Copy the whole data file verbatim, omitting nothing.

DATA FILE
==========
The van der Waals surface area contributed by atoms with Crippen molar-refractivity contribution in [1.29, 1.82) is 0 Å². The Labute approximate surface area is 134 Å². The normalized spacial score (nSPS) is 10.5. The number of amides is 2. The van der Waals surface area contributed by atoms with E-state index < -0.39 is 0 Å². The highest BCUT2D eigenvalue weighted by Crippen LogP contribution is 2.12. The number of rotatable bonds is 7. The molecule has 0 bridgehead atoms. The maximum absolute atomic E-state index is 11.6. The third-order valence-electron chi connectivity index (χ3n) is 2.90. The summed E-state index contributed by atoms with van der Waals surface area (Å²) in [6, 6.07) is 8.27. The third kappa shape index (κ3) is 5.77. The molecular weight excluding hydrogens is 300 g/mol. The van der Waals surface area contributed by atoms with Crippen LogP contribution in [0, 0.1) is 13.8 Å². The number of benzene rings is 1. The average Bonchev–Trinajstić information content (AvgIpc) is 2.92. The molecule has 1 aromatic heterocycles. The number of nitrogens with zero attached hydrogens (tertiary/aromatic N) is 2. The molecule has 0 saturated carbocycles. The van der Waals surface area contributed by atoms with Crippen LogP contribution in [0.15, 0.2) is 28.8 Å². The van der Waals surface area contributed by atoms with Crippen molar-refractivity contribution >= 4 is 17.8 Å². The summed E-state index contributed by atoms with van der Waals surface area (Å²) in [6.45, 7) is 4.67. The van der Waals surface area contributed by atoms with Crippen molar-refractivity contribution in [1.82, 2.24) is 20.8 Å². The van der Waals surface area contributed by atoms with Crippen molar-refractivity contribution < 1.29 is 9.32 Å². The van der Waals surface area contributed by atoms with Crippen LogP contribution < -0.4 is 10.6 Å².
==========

The van der Waals surface area contributed by atoms with Crippen molar-refractivity contribution in [1.29, 1.82) is 0 Å². The Labute approximate surface area is 134 Å². The normalized spacial score (nSPS) is 10.5. The number of amides is 2. The van der Waals surface area contributed by atoms with E-state index < -0.39 is 0 Å². The highest BCUT2D eigenvalue weighted by Crippen LogP contribution is 2.12. The number of rotatable bonds is 7. The molecule has 0 bridgehead atoms. The maximum absolute atomic E-state index is 11.6. The third-order valence-electron chi connectivity index (χ3n) is 2.90. The summed E-state index contributed by atoms with van der Waals surface area (Å²) in [6, 6.07) is 8.27. The third kappa shape index (κ3) is 5.77. The molecular weight excluding hydrogens is 300 g/mol. The van der Waals surface area contributed by atoms with Crippen LogP contribution in [0, 0.1) is 13.8 Å². The number of benzene rings is 1. The average Bonchev–Trinajstić information content (AvgIpc) is 2.92. The molecule has 1 aromatic heterocycles. The number of nitrogens with zero attached hydrogens (tertiary/aromatic N) is 2. The molecule has 0 saturated carbocycles. The van der Waals surface area contributed by atoms with Crippen LogP contribution in [0.15, 0.2) is 28.8 Å². The van der Waals surface area contributed by atoms with Crippen molar-refractivity contribution >= 4 is 17.8 Å². The summed E-state index contributed by atoms with van der Waals surface area (Å²) in [6.45, 7) is 4.67. The van der Waals surface area contributed by atoms with Crippen molar-refractivity contribution in [1.82, 2.24) is 20.8 Å². The van der Waals surface area contributed by atoms with Crippen molar-refractivity contribution < 1.29 is 9.32 Å². The van der Waals surface area contributed by atoms with Crippen LogP contribution < -0.4 is 10.6 Å².